I spent 7 weeks taking photographs in Eastern Africa in August and September. The trip started with a week in Paris for fun, then flew to Madagascar for 17 days, followed by a week each in Kenya and Tanzania. Then a flight to Rwanda to learn more about their genocide in 1994 and how they were able to put it behind them and become a progressive modern country. And finally a short trip to Uganda to the Bwindi Impenetrable Forest for a crazy hike to see the magestic Mountain Gorillas (in the mist!).
Click below to see the whole album for each area, including videos and interactive 360 degree images:
About the only way to fly to Madagascar is from Paris (Madagascar was once a colony of France). I love Paris, so I decided to spend a week there visiting museums and sleeping off any jetlag. Despite it being August (tourist month) I found a lovely apartment just a few steps away from Notre-Dame (still under construction from their fire). There were good restaurants nearby, and easy access to the RER train to the airport.
Lots of photos of art, monuments, historic graveyards, and buskers. I had my 360 degree camera with me, which I used to take amazing photos and videos of Sainte-Chapelle. Some of the 360 images allow you to scroll around to see in all directions!
Madagascar has been called "A World Out of Time", which is a very apt description. I went there with some people I know from Portland, who specialize in birds and other wildlife. And there were plenty of amazing animals and plants to see, much of it found no where else. Madagascar is known for its many varieties of lemurs, but they also have unusual chameleons, geckos, baobabs, birds, butterflies, reptiles, plants, and even insects (like hissing cockroaches).
Something I found interesting about Madagascar is that it is one of the poorest countries in the world. Housing and medicine is primitive. The avarage life expectancy is 50 years. Cars are scarce, and people often walk many miles every day for necessities and work. And yet, when you spend time with the locals, they are mostly happy and content. You see children playing everywhere. Adults are beautiful, friendly, and full of life. I ended up thinking that more developed countries (like the US) are doing something terribly wrong. It doesn't matter how many years you live, as long as you make the best of those years.
After Madagascar, I needed a break before I went on Safari. I also needed to get over the diarrhea that almost all of us got there! But I did spend one day, visiting the Sheldrick Elephant Orphanage and the Giraffe Center. Lots of good photos from those places.
After meeting my fellow safari travelers, we loaded up our 4x4 Land Cruiser for the week, and headed toward the Great Rift Valley. And we were immediately looking at all kinds of animals: monkeys, warthogs, fish eagles, cormorants, hamerkops, kingfishers, giraffes, hippos, ibis, zebras, and impalas.
Our first stop was at Elsamere, the home of Joy and George Adamson, where Joy wrote the book "Born Free" which became a hit movie. Elsamere (named for Elsa the lion) is on the shores of Lake Naivasha, which is full of wildlife. We did a boat tour of the lake.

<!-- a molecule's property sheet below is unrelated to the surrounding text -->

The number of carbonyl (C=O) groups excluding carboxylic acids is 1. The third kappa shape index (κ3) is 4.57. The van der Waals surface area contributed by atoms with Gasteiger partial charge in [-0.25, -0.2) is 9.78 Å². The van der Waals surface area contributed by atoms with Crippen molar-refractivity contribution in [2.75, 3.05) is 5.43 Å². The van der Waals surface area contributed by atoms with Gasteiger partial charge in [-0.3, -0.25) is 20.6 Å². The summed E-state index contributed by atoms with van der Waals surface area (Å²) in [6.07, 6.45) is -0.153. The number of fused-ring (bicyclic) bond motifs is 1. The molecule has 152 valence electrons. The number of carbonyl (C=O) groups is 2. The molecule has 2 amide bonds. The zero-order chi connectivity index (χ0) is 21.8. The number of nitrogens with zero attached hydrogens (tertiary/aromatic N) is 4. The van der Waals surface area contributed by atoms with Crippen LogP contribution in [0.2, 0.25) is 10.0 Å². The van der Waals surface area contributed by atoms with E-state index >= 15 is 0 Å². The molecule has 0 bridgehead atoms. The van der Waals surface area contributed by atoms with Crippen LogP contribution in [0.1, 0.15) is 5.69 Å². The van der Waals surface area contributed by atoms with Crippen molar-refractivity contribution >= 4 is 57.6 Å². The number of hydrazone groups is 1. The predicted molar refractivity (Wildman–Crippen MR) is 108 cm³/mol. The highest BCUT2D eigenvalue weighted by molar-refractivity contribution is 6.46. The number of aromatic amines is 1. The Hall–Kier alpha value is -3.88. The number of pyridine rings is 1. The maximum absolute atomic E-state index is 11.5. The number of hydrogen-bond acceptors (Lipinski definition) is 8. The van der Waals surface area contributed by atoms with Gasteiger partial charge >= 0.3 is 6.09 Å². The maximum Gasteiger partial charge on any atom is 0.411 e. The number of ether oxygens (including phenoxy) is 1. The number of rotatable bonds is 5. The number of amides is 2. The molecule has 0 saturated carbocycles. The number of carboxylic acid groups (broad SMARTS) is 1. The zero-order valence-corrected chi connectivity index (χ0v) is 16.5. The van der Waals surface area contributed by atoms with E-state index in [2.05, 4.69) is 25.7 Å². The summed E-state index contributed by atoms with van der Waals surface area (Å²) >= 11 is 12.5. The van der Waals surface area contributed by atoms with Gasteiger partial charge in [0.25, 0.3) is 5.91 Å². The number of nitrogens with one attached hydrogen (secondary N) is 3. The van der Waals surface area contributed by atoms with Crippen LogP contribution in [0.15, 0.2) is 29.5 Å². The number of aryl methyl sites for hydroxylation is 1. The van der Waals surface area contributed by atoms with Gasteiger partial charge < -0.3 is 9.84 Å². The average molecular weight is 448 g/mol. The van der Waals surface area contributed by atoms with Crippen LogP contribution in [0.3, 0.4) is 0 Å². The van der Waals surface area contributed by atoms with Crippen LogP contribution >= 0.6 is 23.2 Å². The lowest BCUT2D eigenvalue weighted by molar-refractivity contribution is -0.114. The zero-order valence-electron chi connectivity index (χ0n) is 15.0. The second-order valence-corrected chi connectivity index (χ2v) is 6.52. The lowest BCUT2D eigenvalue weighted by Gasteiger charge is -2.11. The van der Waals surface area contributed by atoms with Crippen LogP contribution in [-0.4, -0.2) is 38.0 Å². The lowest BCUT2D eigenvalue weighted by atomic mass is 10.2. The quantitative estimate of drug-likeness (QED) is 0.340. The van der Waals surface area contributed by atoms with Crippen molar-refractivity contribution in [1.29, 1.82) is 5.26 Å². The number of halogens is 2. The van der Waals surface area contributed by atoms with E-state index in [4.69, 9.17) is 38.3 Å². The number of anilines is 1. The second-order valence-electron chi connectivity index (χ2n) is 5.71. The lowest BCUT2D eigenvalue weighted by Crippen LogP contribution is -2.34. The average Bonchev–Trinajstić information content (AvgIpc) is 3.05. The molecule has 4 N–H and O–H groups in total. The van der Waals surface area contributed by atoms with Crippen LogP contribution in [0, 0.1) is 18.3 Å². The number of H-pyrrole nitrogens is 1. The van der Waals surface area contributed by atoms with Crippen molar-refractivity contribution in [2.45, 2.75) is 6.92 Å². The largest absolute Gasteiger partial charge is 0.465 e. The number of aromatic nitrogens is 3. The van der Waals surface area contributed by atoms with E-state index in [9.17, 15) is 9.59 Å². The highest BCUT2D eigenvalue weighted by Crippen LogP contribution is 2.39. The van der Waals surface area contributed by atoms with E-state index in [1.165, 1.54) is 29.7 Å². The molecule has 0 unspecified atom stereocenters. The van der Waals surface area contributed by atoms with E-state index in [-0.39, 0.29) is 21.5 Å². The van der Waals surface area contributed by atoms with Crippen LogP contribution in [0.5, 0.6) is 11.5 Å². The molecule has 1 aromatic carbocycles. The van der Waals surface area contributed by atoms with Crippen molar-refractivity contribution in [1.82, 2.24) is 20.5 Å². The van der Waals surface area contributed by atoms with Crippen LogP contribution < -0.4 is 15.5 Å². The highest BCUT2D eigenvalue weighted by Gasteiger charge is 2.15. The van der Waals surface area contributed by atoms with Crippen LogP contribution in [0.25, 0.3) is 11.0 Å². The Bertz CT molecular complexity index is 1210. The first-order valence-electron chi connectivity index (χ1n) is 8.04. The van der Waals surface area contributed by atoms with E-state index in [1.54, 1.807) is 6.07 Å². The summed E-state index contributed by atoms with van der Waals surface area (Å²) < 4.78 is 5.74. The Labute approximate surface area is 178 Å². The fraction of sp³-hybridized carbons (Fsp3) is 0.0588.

Our second stop was two nights at Lake Nakuru NP, where we saw our first lions, a leopard, hyenas, gazelles, black-headed heron, buffalo, a dik-dik, white rhino, waterbuck, long-crested eagles, beautiful cranes, storks, flamingos, a tortoise, and baboons.
The rest of the week was spent at the Maasai Mara National Reserve. We started with a fascinating trip to a Maasai village. After that, we headed to our (luxury) tent camp for the night. The next morning we woke to hot air balloons ascending from nearby. Even though we had seen many animals already, there were plenty more new ones to be seen, including elephants, cheetahs, korrigum, jackals, guineafowl, wildebeests, hartebeests, an eland, tsessebe, secretarybirds, a ground hornbill, vultures, mongoose, and a pair of hyenas having sex right next to our cruiser!
After a week in Kenya, we thought we had seen just about everything to see. But Tanzania was going to surprise us. After all, Tarangire National Park, Ngorongoro Crater Conservation Area, and Serengeti National Park are some of the most famous places in Africa. It isn't that we would see new animals (although we did see a few, including ostriches, spurfowl, brown snake eagles, saddlebill storks, and kori bustard), but we saw more of them: vast herds of animals, predators stalking their prey, the prey running away quickly from the predators, and groups of animals doing things we hadn't seen.
We saw lakes teeming with hippos, and herds of wildebeests and zebras. We saw multiple lions, cheetahs, leopards, and hyenas enjoying their dinners. There were so many animals that we saw them everywhere, even close up and personal. They were often just a few feet (and sometimes even a few inches) away from us.
We also visited an Iraqw village where we dressed up in traditional clothing, and helped harvest coffee beans and try the result.
At the end of this week, I had a free day, so I hiked around Lake Duluti (near Arusha), which is an old crater. I saw a water monitor swimming there, many birds and monkeys.
The final week of my trip, I flew to Rwanda. I wanted to know more about the genocide that happened there in 1994. And even more importantly, how they ended it and became one of the most progressive and modern countries in Africa. We were able to visit several genocide memorials, but they don't allow photos in them (I don't blame them!). So not many photos of Rwanda.
Next, we traveled to nearby Uganda, to visit the Bwindi Impenetrable Forest (which deserves its name!) and do a crazy steep hike to see the Mountain Gorillas (famous from "Gorillas in the Mist"). We survived, and I got lots of photos of these magnificant creatures.
It took four flights to get home to Portland. I slept and slept for almost a week!